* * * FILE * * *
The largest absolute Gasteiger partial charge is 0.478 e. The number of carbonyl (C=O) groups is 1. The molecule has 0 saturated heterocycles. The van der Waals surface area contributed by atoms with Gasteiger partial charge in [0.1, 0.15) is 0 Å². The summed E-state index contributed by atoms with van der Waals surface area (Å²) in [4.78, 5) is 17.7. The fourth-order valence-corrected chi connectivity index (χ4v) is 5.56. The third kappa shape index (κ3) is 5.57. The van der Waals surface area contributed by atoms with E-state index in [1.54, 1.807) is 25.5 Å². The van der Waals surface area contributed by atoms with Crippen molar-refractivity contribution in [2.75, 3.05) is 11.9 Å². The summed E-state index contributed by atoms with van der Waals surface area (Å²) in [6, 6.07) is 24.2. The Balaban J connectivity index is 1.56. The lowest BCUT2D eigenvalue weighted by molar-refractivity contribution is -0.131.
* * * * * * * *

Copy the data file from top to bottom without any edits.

The largest absolute Gasteiger partial charge is 0.478 e. The number of carbonyl (C=O) groups is 1. The molecule has 0 saturated heterocycles. The van der Waals surface area contributed by atoms with Gasteiger partial charge in [0.1, 0.15) is 0 Å². The summed E-state index contributed by atoms with van der Waals surface area (Å²) in [4.78, 5) is 17.7. The fourth-order valence-corrected chi connectivity index (χ4v) is 5.56. The third kappa shape index (κ3) is 5.57. The van der Waals surface area contributed by atoms with E-state index in [1.54, 1.807) is 25.5 Å². The van der Waals surface area contributed by atoms with Crippen molar-refractivity contribution in [2.75, 3.05) is 11.9 Å². The summed E-state index contributed by atoms with van der Waals surface area (Å²) in [6, 6.07) is 24.2. The Balaban J connectivity index is 1.56. The lowest BCUT2D eigenvalue weighted by molar-refractivity contribution is -0.131.